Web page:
- Movie Rating -

Beverly Hills Cop II (1987)

| May 20, 1987

Beverly Hills Cop II is one of the loudest and most obnoxious movies I’ve seen in a long time.  I’m not kidding, halfway through this movie, as Eddie Murphy and his buddy Judge Reinhold where smashing through a Beverly Hills neighborhood in a cement truck, I got up and excused myself to the restroom.  I didn’t have to use the facilities, I just wanted to get away from the movie, which was so loud and so piercing that I though that something might be wrong with the sound system in the theater.

Later, I spoke with a friend of mine who had seen the movie in a different theater and he said that he had the same experience.  This is a loud movie.  It is wall to wall with crashes, bangs, gunshots and screams overlaid with a persistent rock score that never seems to let up.

I wasn’t the world’s biggest fan of the original Beverly Hills Cop, but it was a masterpiece compared to this blistering exercise in noise.  That, by the way, extends to Murphy himself who I don’t think is playing the same character here.  In the first movie he was a tough street cop from Detroit with a laid-back attitude and a good instinct for police work.  But where is it here?  Murphy screams and shouts his way through most of his scenes to the point that you feel sorry for the person on the other end.  Why does he do this?  Does he want us to hate him?  He loud, angry, shrill and we want to get away from him.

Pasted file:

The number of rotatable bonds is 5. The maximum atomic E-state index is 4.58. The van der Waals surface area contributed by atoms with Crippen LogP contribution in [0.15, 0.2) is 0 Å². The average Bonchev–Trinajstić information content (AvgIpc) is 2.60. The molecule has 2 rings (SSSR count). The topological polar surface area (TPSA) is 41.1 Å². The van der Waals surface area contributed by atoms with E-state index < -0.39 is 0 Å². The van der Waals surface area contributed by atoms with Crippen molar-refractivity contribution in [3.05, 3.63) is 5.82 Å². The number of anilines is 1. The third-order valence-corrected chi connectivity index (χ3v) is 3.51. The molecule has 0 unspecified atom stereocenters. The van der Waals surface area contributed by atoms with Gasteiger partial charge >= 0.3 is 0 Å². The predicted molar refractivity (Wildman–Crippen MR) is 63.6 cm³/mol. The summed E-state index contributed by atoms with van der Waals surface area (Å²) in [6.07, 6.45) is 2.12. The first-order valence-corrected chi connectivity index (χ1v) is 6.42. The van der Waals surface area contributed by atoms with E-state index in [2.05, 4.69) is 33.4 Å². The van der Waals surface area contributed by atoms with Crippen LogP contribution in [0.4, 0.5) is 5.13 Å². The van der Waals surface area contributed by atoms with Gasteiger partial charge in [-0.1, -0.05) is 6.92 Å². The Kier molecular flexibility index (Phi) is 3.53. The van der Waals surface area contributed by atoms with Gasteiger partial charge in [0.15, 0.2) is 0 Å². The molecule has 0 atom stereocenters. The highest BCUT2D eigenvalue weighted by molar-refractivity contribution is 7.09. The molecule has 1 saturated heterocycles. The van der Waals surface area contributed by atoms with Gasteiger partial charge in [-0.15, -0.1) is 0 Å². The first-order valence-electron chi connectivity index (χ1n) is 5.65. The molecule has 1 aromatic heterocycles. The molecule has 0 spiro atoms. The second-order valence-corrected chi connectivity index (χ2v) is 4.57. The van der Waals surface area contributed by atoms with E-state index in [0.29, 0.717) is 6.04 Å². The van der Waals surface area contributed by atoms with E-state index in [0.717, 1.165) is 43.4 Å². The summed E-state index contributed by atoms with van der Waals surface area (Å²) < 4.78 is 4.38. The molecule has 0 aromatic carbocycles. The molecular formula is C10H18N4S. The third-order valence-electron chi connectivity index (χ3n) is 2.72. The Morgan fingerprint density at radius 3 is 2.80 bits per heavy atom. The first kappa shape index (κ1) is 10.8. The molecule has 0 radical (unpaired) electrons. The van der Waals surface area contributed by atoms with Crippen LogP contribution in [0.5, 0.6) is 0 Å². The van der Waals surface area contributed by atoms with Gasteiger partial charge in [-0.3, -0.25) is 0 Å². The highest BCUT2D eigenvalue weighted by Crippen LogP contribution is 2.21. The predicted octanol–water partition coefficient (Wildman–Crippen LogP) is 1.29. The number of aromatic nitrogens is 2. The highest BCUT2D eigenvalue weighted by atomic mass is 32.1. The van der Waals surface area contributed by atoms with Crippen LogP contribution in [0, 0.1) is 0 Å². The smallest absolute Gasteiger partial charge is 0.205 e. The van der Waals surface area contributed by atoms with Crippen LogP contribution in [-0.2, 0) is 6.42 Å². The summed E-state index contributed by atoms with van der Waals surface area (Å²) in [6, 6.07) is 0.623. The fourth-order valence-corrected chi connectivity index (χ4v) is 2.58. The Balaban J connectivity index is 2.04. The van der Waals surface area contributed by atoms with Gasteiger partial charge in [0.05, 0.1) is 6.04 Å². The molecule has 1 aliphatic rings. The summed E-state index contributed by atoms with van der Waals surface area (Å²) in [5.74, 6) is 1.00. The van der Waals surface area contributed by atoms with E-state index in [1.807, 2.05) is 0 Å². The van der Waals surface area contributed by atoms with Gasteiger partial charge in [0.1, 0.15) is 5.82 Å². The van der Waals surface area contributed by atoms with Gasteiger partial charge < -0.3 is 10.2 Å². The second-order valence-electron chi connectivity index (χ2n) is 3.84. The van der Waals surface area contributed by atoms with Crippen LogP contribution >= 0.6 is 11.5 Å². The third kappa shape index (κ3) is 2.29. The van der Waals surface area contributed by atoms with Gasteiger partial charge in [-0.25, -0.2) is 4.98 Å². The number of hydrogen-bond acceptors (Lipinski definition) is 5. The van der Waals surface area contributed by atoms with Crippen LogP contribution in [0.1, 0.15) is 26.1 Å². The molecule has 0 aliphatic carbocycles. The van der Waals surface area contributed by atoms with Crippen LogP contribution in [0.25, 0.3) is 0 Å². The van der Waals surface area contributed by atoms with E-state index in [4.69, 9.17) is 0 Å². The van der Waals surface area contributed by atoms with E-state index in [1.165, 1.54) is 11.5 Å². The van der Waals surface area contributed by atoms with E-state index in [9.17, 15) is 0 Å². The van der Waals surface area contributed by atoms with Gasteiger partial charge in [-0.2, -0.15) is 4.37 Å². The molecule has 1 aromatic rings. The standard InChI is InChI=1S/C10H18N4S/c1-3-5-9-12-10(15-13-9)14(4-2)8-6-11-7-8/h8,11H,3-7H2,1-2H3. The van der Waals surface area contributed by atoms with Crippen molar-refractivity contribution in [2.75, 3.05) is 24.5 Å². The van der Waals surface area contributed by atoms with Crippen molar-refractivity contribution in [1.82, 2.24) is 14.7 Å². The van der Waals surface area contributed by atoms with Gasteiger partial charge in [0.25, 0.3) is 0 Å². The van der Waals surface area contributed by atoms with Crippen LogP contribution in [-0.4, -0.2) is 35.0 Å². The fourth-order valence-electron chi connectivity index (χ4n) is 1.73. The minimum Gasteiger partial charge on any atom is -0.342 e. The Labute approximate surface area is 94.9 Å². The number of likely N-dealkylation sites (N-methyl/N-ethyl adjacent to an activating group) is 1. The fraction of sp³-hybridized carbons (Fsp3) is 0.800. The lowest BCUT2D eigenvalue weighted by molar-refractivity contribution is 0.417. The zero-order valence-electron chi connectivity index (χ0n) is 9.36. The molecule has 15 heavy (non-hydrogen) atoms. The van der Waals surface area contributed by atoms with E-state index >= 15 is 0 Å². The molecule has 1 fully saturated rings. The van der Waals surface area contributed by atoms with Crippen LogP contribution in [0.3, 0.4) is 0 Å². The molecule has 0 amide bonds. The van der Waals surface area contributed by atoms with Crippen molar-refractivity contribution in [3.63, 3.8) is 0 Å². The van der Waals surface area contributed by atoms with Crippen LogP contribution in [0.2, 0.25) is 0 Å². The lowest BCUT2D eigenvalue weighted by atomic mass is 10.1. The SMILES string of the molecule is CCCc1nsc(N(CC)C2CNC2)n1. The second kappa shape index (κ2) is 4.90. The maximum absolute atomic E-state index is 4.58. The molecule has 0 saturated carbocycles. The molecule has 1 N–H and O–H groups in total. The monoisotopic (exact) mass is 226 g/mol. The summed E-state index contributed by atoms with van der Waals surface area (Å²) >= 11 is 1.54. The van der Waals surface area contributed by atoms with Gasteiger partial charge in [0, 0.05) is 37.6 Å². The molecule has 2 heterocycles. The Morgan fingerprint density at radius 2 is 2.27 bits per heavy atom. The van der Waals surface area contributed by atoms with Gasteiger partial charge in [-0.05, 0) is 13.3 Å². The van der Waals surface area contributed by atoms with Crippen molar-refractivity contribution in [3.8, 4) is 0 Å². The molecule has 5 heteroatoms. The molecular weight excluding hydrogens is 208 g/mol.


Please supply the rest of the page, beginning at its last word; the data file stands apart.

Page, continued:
The plot could have been injected into any action movie.  Chief Bogamil (Ronny Cox) is shot as part of a series of “Alphabet Crimes” that Rosewood (Reinhold) and Taggert (John Ashton) don’t seem to be able to solve.  Somehow Axel Foley is brought into the mix to solve the murders which seem to be connected to a cop killer, a gun smuggler and a leggy blonde (Bridget Neilson).

Movies like this make me angry.  They are not made with the audience’s expectations in mind.  Producers Don Simpson and Jerry Bruckheimer have paid millions for this script, but what does it say of their contempt for the audience?  That they can throw anything at the screen and the audience will line up to see it.  What are the returns?  The audience is pushed away by the wall-to-wall noise and the destruction of credibility to the possibility of a franchise that audiences turned into the biggest hit of 1984.  For their money in the sequel what do they get?  The same standards that they have already seen.  Shoot-outs, chases, men with money, dangerous woman.  Added to that, an obnoxious performance by Murphy that never displays his special qualities that he showed in 48hrs. and Trading Places.  If he cruises along at this pace, he’s going to break faith with his audience in a permanent way.

About the Author:

Jerry Roberts is a film critic and operator of two websites, Armchair Cinema and Armchair Oscars.
(1987) View IMDB Filed in: Comedy